The City of Buffalo slapped a stop work order Thursday on a historic Larkin District building where workers a day earlier were seen removing bricks without a permit, raising fears of possible demolition.
“Whatever they did, they did on their own and were supposed to get a permit for,” said James Comerford, commissioner of permits and inspections. “I have one of my inspectors this afternoon doing an assessment on what they demolished.”
Comerford said he would take swift action if the order is ignored.
“If they proceed, we’ll get the police out there to stop them next.”
Peter Krog Sr., whose Orchard Park-based company Krog Corp. co-owns the powerhouse, as well as the Larkin Center of Commerce, located next door, said the brick removal was done to determine how damaged the wall was and that no decision had been made on the powerhouse’s future.
“There is some major deterioration of that wall, and we wanted to see how bad it was and to determine how much water damage there was, and how far it goes,” Krog said.
He said he was not “currently” considering demolition but raised the prospect of putting in a parking lot if he deemed the building beyond repair.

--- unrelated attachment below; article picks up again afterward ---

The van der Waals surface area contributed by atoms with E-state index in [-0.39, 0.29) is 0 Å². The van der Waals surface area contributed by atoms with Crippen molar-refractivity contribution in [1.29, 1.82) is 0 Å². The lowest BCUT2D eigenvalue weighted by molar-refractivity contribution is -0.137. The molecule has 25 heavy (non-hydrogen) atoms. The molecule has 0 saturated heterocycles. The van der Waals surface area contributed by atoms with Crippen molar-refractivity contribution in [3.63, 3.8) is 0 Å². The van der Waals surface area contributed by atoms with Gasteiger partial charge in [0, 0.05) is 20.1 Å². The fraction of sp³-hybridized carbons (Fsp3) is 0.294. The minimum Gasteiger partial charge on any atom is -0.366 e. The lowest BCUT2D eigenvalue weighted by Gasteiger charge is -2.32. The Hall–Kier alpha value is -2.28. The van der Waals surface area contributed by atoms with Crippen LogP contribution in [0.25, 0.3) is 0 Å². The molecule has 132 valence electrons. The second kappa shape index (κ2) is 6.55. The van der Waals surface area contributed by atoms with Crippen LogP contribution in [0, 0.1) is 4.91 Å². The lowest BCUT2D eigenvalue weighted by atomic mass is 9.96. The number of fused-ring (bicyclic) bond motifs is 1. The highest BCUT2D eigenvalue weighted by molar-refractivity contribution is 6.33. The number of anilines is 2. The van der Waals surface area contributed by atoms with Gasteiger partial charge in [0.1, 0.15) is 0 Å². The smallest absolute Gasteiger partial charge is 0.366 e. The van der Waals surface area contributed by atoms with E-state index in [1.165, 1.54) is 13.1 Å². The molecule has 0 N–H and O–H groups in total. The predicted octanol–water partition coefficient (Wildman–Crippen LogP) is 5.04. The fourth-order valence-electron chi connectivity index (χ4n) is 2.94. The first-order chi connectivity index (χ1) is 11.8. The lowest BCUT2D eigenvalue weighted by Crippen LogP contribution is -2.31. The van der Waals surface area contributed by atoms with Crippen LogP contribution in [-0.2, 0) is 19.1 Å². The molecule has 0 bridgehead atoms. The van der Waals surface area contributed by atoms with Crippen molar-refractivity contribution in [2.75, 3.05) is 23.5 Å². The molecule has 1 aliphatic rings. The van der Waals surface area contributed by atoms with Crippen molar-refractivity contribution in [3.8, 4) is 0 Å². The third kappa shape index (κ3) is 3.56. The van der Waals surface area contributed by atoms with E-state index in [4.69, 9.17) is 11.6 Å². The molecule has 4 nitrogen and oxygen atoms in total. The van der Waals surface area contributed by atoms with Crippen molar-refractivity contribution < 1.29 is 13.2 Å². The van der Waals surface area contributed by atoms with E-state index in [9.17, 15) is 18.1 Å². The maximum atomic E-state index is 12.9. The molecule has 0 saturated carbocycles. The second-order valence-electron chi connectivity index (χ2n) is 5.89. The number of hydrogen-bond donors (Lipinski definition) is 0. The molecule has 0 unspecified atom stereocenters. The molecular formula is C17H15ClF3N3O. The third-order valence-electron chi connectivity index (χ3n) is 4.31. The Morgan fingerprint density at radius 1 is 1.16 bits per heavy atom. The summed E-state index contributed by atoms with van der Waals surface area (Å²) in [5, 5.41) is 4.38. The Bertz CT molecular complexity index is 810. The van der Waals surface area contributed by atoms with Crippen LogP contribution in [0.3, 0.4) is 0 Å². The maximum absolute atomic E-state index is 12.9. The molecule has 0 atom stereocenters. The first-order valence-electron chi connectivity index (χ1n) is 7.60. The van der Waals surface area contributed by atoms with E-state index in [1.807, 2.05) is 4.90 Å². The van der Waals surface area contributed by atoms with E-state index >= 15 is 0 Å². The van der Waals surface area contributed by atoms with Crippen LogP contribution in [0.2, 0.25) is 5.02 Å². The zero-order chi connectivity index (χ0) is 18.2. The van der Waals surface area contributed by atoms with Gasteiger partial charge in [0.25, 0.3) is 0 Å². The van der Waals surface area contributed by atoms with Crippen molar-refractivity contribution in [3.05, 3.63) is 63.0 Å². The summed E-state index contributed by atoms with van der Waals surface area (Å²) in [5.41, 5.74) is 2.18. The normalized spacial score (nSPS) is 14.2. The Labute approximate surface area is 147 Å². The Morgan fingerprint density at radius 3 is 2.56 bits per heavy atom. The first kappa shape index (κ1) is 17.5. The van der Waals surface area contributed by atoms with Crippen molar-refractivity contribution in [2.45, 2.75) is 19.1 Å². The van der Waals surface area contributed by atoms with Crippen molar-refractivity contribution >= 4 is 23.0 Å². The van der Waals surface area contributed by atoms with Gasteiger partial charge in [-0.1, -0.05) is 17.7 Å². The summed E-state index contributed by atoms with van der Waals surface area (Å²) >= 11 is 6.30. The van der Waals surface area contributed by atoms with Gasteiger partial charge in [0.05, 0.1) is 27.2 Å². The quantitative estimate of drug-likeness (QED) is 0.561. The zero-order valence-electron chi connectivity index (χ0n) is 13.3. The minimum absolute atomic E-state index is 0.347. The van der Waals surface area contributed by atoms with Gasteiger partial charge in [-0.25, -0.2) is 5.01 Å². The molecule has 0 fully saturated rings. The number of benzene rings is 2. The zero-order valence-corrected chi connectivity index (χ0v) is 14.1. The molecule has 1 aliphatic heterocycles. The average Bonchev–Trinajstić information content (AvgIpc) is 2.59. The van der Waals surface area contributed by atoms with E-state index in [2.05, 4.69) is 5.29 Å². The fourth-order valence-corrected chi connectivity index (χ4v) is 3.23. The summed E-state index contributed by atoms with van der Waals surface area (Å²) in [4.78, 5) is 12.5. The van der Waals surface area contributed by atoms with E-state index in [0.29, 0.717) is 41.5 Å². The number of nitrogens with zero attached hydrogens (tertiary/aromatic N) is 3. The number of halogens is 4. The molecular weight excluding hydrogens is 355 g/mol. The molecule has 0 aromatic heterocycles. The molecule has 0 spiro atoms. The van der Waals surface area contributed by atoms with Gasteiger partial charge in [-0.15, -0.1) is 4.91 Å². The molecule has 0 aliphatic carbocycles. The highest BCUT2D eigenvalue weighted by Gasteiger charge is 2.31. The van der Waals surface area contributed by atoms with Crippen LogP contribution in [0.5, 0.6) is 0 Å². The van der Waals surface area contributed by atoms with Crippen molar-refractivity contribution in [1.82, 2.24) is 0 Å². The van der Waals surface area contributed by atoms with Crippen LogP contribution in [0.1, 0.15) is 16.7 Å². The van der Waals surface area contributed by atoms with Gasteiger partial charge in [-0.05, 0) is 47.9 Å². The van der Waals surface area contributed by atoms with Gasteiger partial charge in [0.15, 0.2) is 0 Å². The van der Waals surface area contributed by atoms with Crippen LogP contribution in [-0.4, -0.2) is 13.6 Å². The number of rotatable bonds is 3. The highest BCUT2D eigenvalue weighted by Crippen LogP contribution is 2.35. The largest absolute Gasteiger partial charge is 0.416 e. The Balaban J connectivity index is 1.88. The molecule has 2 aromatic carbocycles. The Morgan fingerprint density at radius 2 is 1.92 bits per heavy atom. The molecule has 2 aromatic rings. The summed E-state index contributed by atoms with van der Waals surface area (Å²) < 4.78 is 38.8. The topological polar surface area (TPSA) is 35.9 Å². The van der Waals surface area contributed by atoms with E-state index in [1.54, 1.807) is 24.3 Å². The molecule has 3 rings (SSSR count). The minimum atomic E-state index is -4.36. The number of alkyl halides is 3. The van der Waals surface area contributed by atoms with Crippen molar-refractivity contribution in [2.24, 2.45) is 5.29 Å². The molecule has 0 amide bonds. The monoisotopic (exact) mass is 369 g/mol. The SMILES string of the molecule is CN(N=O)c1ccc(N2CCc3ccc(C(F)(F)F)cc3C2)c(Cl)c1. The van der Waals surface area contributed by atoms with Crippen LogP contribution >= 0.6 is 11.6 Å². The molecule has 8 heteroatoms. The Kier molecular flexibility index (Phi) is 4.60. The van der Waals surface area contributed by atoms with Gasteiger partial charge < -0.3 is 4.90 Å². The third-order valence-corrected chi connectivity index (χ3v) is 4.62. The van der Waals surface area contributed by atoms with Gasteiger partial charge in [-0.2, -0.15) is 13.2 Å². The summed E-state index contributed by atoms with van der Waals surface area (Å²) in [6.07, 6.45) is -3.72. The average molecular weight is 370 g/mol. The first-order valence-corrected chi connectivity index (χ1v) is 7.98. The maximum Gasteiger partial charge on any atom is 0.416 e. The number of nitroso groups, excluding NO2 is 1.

“We have not determined what we are going to do with that building. We have a parking problem there, and there are structural issues with that building we are evaluating,” he said.
Krog, who is an engineer, said there was also a “huge foundation failure” in the rear of the building.
“I am for preserving anything I can. We’re preserving the Trico building, and if I can preserve it, I will preserve it. If I can’t, I won’t,” Krog said.
“Our intent was and still is to put apartments in that building. We never bought it with the intention of tearing it down,” he added, noting expensive architectural fees spent on renovation plans that sit on a shelf.
A large ad on the powerhouse building wall, at Seneca and Larkin streets, shows a drawing of the rehabilitated structure, renamed “Larkin Lofts,” with images of one- and two-bedroom apartments for future sale.
The Larkin District has been a major success story in the city, with numerous buildings preserved, rehabilitated and occupied with tenants and increasingly, residents.
Recently, the long-dormant F.N. Burt and A&P warehouse buildings, just west of the district on Seneca Street, were sold and are being redeveloped for residential and office space.
The Buffalo Preservation Board voted Thursday to hold a public hearing in the near future to consider designating the Larkin district as a local landmark that would make demolition more difficult.